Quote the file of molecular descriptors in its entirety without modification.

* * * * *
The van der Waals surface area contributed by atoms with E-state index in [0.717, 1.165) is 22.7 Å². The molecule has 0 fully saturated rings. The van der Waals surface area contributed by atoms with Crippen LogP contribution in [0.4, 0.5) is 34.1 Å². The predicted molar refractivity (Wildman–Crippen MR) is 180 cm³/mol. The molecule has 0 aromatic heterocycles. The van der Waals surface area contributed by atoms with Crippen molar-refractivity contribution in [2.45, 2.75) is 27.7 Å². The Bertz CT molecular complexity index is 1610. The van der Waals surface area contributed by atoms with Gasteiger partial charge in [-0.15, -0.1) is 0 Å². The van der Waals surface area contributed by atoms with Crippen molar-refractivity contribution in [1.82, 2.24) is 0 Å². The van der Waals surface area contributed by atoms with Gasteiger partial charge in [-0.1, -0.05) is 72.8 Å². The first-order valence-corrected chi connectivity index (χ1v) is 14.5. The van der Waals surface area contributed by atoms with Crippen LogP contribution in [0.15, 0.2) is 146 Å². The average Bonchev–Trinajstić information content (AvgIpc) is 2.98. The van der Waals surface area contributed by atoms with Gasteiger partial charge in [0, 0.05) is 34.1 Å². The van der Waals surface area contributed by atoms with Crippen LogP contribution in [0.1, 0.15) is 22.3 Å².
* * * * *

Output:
The van der Waals surface area contributed by atoms with E-state index in [0.717, 1.165) is 22.7 Å². The molecule has 0 fully saturated rings. The van der Waals surface area contributed by atoms with Crippen LogP contribution in [0.4, 0.5) is 34.1 Å². The predicted molar refractivity (Wildman–Crippen MR) is 180 cm³/mol. The molecule has 0 aromatic heterocycles. The van der Waals surface area contributed by atoms with Crippen molar-refractivity contribution in [2.45, 2.75) is 27.7 Å². The Bertz CT molecular complexity index is 1610. The van der Waals surface area contributed by atoms with Gasteiger partial charge in [-0.15, -0.1) is 0 Å². The van der Waals surface area contributed by atoms with Crippen molar-refractivity contribution in [1.82, 2.24) is 0 Å². The van der Waals surface area contributed by atoms with Gasteiger partial charge in [-0.1, -0.05) is 72.8 Å². The first-order valence-corrected chi connectivity index (χ1v) is 14.5. The van der Waals surface area contributed by atoms with Crippen LogP contribution in [0.15, 0.2) is 146 Å². The average Bonchev–Trinajstić information content (AvgIpc) is 2.98. The van der Waals surface area contributed by atoms with Gasteiger partial charge in [0, 0.05) is 34.1 Å². The van der Waals surface area contributed by atoms with Crippen LogP contribution in [0.1, 0.15) is 22.3 Å².